Session #28: June 23rd, 2010

This is the cover to the January 1953 issue of...
Image via Wikipedia

We had a good turnout today, despite the heavy rain in the morning. A big thank-you to all of you who attended today.

First, we discussed about the definition of science fiction, and the difference between science fiction and fantasy. We also talked about Lewis’ own ideas on science fiction. You can read more about his ideas in the essay “On Science Fiction” in “Of Other Worlds“. (I also recommend the first essay, “On Stories”.)

Then we discussed chapters 1-3.

  1. What do we learn about Ransom’s character?
  2. What do we learn about Devine and Weston?
  3. What is “social Darwinism“?
  4. What does Weston think of Harry and why?
  5. Why does Ransom ignore Weston’s “barefaced lie”?
  6. Why does C.S. Lewis put Ransom out in space?

The next session will be July 14th, and that will be our last session before the summer. There will be no sessions in August. We will meet again in September.

Finally, here’s C.S.  Lewis writing about fairy tales, but I think what he says is also relevant to science fiction ( I posted this earlier, too):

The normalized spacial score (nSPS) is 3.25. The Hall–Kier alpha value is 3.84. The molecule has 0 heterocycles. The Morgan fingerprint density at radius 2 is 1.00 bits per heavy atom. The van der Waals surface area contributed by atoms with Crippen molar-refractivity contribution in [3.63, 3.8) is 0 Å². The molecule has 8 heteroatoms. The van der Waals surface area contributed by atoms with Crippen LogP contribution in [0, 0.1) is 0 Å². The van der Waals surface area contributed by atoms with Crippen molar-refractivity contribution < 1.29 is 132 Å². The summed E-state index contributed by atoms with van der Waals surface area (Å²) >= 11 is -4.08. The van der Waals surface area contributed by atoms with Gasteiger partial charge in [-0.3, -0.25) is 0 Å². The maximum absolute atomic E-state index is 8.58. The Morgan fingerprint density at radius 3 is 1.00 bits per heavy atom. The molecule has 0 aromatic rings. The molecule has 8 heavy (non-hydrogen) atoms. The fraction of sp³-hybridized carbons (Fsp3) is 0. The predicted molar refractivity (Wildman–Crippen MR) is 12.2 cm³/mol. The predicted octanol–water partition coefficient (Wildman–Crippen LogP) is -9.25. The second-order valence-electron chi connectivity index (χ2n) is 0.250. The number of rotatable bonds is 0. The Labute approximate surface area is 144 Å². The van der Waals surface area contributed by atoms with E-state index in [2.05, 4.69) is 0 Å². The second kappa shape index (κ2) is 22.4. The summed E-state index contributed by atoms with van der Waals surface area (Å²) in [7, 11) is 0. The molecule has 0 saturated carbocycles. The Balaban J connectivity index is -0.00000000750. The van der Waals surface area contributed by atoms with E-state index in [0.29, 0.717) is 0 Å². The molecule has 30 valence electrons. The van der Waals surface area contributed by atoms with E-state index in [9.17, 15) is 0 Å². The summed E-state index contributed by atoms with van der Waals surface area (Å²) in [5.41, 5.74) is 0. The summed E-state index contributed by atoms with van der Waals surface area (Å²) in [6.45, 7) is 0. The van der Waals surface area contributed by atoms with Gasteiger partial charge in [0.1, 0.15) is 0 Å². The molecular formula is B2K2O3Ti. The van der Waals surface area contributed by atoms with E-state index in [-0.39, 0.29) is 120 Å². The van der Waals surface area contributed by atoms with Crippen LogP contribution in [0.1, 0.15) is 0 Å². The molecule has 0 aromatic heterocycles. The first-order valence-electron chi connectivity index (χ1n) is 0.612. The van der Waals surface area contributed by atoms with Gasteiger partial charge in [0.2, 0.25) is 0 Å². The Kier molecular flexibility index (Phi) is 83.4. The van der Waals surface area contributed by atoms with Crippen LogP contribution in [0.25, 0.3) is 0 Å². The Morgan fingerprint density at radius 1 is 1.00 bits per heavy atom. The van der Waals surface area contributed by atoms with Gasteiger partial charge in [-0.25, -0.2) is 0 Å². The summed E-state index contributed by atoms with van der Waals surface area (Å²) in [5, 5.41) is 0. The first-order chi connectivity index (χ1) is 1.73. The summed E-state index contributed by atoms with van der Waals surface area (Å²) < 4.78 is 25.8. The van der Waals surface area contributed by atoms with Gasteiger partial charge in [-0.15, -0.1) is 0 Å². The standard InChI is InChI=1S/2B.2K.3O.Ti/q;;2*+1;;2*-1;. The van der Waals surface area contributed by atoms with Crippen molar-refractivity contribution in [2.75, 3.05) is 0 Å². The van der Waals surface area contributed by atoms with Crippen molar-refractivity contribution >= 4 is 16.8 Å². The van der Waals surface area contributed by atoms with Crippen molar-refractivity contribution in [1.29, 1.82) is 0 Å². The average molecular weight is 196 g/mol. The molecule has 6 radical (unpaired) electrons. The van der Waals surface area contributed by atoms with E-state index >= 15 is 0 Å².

“It goes beyond the expression of things we have already felt. It arouses in us sensations we have never had before, never anticipated having, as though we had broken out of our normal mode of consciousness and “possessed joys not promised to our birth.”  It gets under our skin, hits us at a level deeper than our thoughts or even our passions, troubles oldest certainties till all questions are reopened, and in general shocks us more fully awake that we are for most of our lives.”

Enhanced by Zemanta

3 thoughts on “Session #28: June 23rd, 2010”

  1. Before experiments and theory, what we call, scientists figure the image of something at first, of course basing this on their scientific knowledge, present facts and recent technological advances. And then they experiment in physics many times and create a new theory and prove it.
    On the other hand, authors of fiction or ordinary persons who have interest in science can imagine many things, without professional studying, although they cn also get scientific knowledge, fact and so on, by reading books.

  2. Weston reminds me of Uncle Andrew in “Magician’s Nephew” by C.S.Lewis. Uncle Andrew, a magician, does experiments according to what he learns from books. He believes that great people must be free to experiment without limits for the sake of new discovery and knowledge, while he believes ordinary people must follow common rules.

Leave a Reply

Your email address will not be published. Required fields are marked *